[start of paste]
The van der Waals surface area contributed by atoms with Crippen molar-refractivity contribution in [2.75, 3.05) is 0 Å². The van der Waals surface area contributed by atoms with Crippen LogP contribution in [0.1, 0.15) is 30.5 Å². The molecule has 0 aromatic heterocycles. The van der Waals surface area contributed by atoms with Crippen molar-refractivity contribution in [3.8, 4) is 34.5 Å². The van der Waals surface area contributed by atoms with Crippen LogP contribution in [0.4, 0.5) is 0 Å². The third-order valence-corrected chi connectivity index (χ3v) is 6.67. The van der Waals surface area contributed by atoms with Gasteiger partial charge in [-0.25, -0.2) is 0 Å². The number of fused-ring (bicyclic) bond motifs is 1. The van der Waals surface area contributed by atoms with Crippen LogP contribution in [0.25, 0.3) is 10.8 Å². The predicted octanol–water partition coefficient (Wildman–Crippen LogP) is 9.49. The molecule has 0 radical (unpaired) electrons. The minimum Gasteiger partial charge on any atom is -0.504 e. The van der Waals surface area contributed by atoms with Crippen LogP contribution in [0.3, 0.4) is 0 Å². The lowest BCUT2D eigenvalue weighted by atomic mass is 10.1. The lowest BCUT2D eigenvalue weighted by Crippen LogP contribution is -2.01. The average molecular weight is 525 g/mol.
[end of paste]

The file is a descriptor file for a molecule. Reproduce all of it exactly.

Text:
The van der Waals surface area contributed by atoms with Crippen molar-refractivity contribution in [2.75, 3.05) is 0 Å². The van der Waals surface area contributed by atoms with Crippen LogP contribution in [0.1, 0.15) is 30.5 Å². The molecule has 0 aromatic heterocycles. The van der Waals surface area contributed by atoms with Crippen molar-refractivity contribution in [3.8, 4) is 34.5 Å². The van der Waals surface area contributed by atoms with Crippen LogP contribution in [0.4, 0.5) is 0 Å². The third-order valence-corrected chi connectivity index (χ3v) is 6.67. The van der Waals surface area contributed by atoms with Gasteiger partial charge in [-0.25, -0.2) is 0 Å². The number of fused-ring (bicyclic) bond motifs is 1. The van der Waals surface area contributed by atoms with Crippen LogP contribution in [0.25, 0.3) is 10.8 Å². The predicted octanol–water partition coefficient (Wildman–Crippen LogP) is 9.49. The molecule has 0 radical (unpaired) electrons. The minimum Gasteiger partial charge on any atom is -0.504 e. The van der Waals surface area contributed by atoms with Crippen LogP contribution in [0.3, 0.4) is 0 Å². The lowest BCUT2D eigenvalue weighted by atomic mass is 10.1. The lowest BCUT2D eigenvalue weighted by Crippen LogP contribution is -2.01. The average molecular weight is 525 g/mol.